Road Safety Wales is encouraging motorists to have an eye test every two years, or more often if suggested by an optician, as part of a national campaign.
National Eye Health Week (24-30 Sept) aims to promote the importance of eye health and the need for regular eye tests.
Road Safety Wales says good eyesight is vital when using the road, adding that although eyesight often deteriorates with age, eye conditions can develop at any time of live.
Learner drivers must prove they can read a number plate from a distance of 20m (65ft) during their practical test – and are then legally responsible for ensuring their sight remains good enough to drive thereafter.
However, there have been repeated calls for better regulation of eyesight tests for drivers – including by the Driving Blind Campaign who says drivers should be tested by an optician before their driving test and at every subsequent licence renewal application.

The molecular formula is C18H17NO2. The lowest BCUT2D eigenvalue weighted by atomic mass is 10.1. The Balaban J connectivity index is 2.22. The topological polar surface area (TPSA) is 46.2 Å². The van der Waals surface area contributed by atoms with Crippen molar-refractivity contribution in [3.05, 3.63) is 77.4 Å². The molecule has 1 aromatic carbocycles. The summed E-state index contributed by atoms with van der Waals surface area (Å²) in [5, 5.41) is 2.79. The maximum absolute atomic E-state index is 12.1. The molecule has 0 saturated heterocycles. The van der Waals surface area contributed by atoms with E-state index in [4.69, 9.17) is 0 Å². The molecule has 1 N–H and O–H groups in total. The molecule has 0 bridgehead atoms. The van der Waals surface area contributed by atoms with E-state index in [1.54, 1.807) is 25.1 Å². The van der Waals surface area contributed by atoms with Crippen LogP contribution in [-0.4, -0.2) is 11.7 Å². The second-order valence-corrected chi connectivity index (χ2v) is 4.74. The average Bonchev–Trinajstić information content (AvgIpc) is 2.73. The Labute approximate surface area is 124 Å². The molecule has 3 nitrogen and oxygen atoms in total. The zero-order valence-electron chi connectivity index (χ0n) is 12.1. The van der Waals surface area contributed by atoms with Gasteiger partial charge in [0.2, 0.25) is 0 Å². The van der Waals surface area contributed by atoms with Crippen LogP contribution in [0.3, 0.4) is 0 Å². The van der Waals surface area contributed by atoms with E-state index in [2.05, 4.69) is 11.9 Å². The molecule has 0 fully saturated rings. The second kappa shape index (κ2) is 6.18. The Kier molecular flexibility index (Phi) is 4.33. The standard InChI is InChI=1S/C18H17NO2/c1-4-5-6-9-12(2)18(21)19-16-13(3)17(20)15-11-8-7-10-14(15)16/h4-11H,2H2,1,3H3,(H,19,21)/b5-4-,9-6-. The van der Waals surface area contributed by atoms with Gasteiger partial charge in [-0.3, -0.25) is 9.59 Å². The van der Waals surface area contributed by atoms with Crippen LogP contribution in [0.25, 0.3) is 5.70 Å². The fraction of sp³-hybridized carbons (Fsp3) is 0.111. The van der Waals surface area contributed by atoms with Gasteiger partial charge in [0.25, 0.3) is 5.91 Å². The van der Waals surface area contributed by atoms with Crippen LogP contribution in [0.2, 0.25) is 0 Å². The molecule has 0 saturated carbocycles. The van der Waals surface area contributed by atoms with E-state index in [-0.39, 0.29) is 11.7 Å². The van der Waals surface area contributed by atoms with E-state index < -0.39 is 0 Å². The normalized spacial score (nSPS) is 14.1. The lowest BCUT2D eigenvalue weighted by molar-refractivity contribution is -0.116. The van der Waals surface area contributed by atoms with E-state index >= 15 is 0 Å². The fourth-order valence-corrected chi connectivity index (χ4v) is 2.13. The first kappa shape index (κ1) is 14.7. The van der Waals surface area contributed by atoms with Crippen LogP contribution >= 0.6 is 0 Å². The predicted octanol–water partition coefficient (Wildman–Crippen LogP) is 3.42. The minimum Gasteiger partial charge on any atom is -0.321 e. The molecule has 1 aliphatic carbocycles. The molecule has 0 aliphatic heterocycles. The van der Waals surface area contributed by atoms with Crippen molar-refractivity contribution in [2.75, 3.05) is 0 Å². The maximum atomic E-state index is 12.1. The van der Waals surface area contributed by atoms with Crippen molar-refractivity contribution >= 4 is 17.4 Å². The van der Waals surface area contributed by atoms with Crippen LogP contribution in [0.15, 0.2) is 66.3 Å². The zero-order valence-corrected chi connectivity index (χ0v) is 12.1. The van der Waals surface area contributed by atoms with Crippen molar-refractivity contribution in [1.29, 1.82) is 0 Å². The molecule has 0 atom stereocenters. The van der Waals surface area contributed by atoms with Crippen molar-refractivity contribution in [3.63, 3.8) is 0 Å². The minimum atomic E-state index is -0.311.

Yhe Association of Optometrists estimates that there are 3,000 casualties on UK roads every year where poor vision is a ‘key factor’.
Teresa Ciano, chair of Road Safety Wales, said: “We would recommend having an eye test every two years, or more often if your optician suggests it.
“This can not only help to make sure you meet the minimum eyesight standards for driving or riding, but may also identify some conditions early before they develop.
“Please be aware that if you drive with eyesight below the minimum legal standard you could face a fine of up to £1000.
“Road Safety Wales is supporting National Eye Health Week through its website and social media channels, giving reminders of the importance of regular eye tests and common conditions that could compromise the safety of all road users.”